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Here’s what the CEO of NoVa’s Arcfield sees in defense tech’s future

Arcfield CEO Kevin Kelly is making bets on hypersonic technology and an emphasis on cybersecurity at his 1,300-person company in Chantilly.

Kevin Kelly, CEO of Arcfield.

(Courtesy photo)

With proximity to the Department of Defense (DoD) and a whole lot of funding to go around, defense tech has long been a staple of the DMV’s tech scene. As some huge industry players are making the area their new home base, it’s probably not going anytime soon.

Still, that doesn’t mean that the industry isn’t constantly evolving, with new technology being explored daily. And for NoVa’s Arcfield, the latest in defense is a piece of technology known as hypersonics (not to be confused with hyperspace, though we’ll happily chat about “Stars Wars” theories any day).

Arcfield, a 1,300-person company based in Chantilly, focuses on DoD and intelligence missions. Kevin Kelly, its CEO and chairman, said it focuses largely on space systems, engineering systems, integration modeling and cybersecurity.

For Kelly, who joined the company in November but has spent approximately 30 years in defense tech, the industry’s next big chapter lies in hypersonic technology — loosely defined as any missiles or other aircraft that can fly over the speed of sound (or over Mach 5, for a more formal one). He sees these weapons as a threat since they can be launched from submarines, the air and the ground. They can also make rapid course changes, which complicates the ability to track them. This is where tech comes in: He’d like to see more testing for the product and work on tracking those from other corners of the world, since a few other countries have demonstrated using the technology.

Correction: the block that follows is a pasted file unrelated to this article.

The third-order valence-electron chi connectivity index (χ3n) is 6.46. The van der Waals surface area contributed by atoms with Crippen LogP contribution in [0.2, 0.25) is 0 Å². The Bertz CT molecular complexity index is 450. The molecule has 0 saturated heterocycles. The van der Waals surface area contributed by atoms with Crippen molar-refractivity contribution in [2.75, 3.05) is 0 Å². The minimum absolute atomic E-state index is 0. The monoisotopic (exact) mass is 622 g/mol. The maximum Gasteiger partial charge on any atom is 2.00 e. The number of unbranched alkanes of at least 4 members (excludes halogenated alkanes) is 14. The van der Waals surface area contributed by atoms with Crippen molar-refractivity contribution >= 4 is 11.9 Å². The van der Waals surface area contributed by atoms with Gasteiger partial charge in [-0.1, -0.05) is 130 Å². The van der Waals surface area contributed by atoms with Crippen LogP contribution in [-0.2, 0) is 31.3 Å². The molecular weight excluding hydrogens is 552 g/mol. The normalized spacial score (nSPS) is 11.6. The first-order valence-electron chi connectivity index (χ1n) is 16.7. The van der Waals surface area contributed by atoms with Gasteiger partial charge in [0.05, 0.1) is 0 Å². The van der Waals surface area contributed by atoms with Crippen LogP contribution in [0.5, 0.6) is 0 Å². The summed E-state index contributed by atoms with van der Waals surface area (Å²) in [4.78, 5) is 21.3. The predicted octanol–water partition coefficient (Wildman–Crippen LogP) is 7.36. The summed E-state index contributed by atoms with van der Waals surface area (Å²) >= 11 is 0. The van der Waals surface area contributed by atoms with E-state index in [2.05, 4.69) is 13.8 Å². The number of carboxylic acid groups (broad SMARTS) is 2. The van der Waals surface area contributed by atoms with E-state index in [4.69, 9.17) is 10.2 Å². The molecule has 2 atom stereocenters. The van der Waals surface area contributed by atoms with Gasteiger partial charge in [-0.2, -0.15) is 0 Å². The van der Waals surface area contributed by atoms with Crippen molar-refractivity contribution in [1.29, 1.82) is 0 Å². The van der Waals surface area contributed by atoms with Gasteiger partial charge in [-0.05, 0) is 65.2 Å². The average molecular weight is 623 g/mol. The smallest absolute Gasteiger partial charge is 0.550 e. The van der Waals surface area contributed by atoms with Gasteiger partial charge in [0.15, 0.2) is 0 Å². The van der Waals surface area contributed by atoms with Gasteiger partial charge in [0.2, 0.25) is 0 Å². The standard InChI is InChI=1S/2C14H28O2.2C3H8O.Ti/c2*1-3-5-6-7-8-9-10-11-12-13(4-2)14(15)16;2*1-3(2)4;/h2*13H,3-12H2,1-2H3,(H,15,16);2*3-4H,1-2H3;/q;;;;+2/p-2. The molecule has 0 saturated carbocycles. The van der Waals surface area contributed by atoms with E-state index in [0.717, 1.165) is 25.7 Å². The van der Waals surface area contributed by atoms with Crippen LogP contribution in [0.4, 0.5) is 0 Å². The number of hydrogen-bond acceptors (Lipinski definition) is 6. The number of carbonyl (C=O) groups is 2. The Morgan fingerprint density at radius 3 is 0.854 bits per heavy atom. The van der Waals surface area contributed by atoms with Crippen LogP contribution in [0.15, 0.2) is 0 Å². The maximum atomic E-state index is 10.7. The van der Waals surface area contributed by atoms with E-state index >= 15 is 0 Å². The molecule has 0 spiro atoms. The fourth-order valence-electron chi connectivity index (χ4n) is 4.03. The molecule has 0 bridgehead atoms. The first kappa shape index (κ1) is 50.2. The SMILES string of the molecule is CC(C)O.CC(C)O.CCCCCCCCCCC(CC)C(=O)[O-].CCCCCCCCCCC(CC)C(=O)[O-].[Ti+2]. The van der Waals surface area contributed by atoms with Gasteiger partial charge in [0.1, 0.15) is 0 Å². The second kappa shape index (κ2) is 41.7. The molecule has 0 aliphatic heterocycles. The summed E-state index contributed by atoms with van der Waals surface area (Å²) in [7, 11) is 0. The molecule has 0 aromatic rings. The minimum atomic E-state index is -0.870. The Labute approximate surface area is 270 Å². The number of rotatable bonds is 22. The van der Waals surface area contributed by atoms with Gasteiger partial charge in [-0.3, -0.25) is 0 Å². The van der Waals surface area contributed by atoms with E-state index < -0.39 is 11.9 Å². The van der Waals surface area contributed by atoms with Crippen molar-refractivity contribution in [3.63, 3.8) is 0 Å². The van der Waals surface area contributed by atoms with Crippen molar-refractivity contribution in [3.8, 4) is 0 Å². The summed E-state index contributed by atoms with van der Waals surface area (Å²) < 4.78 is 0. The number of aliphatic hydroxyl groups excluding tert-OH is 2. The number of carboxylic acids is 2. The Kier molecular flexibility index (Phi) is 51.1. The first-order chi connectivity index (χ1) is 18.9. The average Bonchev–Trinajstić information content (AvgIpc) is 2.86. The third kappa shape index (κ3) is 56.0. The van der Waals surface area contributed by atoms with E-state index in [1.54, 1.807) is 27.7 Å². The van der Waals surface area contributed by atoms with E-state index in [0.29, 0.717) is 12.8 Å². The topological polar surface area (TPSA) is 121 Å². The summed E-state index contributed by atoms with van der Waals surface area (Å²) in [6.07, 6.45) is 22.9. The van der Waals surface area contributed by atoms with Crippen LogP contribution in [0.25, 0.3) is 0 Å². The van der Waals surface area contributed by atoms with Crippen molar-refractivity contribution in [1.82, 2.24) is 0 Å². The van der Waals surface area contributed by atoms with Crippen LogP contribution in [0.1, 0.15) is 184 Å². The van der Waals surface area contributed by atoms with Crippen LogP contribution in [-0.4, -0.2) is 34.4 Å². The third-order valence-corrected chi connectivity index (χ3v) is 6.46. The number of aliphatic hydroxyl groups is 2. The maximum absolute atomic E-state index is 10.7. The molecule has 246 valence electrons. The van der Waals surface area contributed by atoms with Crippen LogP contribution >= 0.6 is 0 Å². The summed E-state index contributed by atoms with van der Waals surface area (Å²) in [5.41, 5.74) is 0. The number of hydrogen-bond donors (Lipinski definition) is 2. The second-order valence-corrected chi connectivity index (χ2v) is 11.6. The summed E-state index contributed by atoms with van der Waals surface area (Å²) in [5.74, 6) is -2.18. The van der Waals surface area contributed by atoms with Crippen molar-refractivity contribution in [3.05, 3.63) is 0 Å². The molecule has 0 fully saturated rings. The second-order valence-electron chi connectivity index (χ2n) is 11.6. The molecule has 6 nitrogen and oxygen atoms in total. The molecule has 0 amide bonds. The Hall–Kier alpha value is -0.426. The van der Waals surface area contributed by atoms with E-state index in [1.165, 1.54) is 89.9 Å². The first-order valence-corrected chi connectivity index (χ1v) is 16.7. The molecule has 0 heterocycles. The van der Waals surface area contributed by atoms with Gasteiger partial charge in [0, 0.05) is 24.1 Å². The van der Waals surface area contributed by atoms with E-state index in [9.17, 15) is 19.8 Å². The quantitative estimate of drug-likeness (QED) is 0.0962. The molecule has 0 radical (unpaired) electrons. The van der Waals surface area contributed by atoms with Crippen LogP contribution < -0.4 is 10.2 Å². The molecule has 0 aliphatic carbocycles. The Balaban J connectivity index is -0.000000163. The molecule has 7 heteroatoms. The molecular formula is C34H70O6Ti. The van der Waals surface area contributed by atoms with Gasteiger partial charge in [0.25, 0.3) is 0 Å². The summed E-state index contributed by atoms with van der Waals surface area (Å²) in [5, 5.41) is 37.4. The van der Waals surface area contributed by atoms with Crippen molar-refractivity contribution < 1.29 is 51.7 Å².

“If you’re going to intercept a pass in football, you know where the pass is coming from — it’s coming from the quarterback,” Kelly told “You can somewhat predict where it’s going. There’s only a finite number of receivers out there. That corollary doesn’t play well in the hypersonic missiles.”

Hypersonic has been around for a few decades, according to Kelly, but this is the first time it’s gotten serious attention. He first heard about it in the mid-to-late 90s, but there wasn’t a significant investment in the technology at the time.


“We’re going to hear a lot about hypersonics. It’s an area where the world is going to be investing heavily,” Kelly said. “As with any threatening technology, the United States defense industry needs to provide a technological unfair advantage to the best degree that we can. So I would anticipate [that] much like Arcfield, our colleagues in the industry are going to be investing quite a bit.”

But hypersonic isn’t the only thing going on in defense tech. As a whole, he views the industry as one that’s slowly shifting from solutions communications to an asymmetric warfare environment. And, as always, cyber is still huge in all aspects to protect communications.

Defense building, he noted, is one industry that continues to be needed by the federal government, remains largely technical in nature and helps new developers build their careers in a relatively stable environment. It’s an industry, too, that he thinks is relatively insulated from the recession, and he encourages new technologists to get involved — including at his own company.

“One of the most important things about defense and intelligence, in general, is they’re really well funded, high-tech environments,” Kelly said. “If you’re looking to develop your skills in data science, if you’re looking to develop your skills in laminar flow dynamics, thermodynamics or software development or spacecraft or next generation, material science, you name it. There is every career path that you can find in this area”

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